Well it happen.... She is officially a center-based student. Her first day went pretty smoothly. She was very scared when she was stripped in on the school bus and started crying but once the bus started moving she was relaxed. Boy she was lucky that Daddy and big brother was on the bus. When she got off the school bus she was bewilder. She really didn't understand why she was going to classroom 8. Her Daddy help her with her sweater and book bag. She joined the other kids on the table for breakfast and Daddy left when she was busy with her food. She did get upset when another little girl was having a hard time leaving her parents. Daddy said that Aly was the only student that paid attention to the little girl. The teacher wrote a note saying that she whined a little when Daddy left and stopped when it was time for circle time. She was engaged in music time and coloring. She also transitioned from one activity to the next well. When my sister got her off the school bus she said that Little Al had no expression. She didn't recognize anyone and when she finally recognized her aunt, she was excited to finally see someone she knows.

When we got home and I finally got to look in her book bag, I was greeted with paperwork, a teacher note and her first work of art. I think her adjustment period is going to be very short. I am very proud of my little girl.

Sunday, September 12, 2010

Transitioning

Tomorrow is Little Al's big day. She starts her center-based services at Easter Seals Child Development Center. My little girl is going to be taking the school bus for the first time. I remember when Big Al started center-based. She was only a few months old. Big Al seemed so much bigger then what Little Al is now. She has no idea about what is going to happen tomorrow. Her book bag is lined up with Big Bea's and Big Al's. I don't think I am ready for her first day of school.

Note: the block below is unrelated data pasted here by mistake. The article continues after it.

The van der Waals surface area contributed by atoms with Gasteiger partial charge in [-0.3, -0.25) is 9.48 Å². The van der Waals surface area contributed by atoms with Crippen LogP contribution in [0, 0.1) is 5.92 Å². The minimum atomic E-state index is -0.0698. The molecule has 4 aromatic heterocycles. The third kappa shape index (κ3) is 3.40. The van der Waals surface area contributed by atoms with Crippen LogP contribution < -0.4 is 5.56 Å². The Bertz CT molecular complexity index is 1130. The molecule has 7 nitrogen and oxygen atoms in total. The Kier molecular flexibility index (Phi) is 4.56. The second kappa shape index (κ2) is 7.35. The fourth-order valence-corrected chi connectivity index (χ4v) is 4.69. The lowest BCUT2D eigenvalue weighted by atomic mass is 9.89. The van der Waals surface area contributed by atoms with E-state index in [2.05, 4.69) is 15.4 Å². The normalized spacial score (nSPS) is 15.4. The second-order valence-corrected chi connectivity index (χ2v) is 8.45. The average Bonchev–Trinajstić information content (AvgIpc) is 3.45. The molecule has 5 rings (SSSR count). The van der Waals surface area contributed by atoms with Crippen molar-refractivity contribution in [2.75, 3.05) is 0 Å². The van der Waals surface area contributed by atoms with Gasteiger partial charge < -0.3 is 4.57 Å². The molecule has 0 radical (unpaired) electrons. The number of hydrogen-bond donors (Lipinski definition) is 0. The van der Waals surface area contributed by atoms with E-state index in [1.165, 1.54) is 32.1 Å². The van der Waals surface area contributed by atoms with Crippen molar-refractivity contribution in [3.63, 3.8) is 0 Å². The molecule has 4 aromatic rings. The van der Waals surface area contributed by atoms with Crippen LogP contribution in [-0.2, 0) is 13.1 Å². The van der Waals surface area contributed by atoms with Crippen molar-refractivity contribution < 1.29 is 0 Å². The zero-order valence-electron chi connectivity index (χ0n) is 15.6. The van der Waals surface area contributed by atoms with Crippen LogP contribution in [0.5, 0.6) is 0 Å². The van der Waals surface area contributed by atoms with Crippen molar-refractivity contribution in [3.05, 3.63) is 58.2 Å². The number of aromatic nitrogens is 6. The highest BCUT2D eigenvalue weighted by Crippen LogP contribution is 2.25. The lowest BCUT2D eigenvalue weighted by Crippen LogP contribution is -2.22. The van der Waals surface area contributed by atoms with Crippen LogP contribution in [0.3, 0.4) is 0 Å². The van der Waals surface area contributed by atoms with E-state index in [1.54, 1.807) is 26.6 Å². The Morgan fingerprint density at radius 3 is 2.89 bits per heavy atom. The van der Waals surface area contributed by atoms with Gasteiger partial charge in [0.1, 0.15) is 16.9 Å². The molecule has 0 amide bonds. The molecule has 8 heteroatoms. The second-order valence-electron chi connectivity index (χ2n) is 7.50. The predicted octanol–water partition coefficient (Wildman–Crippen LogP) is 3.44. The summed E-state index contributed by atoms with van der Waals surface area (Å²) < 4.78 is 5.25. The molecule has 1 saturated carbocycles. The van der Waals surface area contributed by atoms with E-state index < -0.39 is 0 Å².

Saturday, September 11, 2010

Aly's 2nd Birthday, Marshmallow Icing & My Dancers!

Whoa! This day was very busy.

Today my baby girl,Little Al, turned two. It doesn't feel like she is two. It feels like she has been in our lives forever. She didn't realize that her birthday was today until we started singing happy birthday to her and we were looking at her this time. Five out of six birthdays are down for this year. We have one more to go and we are done until March again. We meaning me and my sister.

We celebrate Little Al s bday with cupcakes and cousins. I tried a new quick icing idea from this month's Real Simple Magazine. The idea for the cupcakes were to used melted marshmallow instead of piping icing. I'm don't know if it was the type of marshmallow I used but it was a bad idea. BLEH! I think I am going to try it again but use other brand and smaller marshmallow.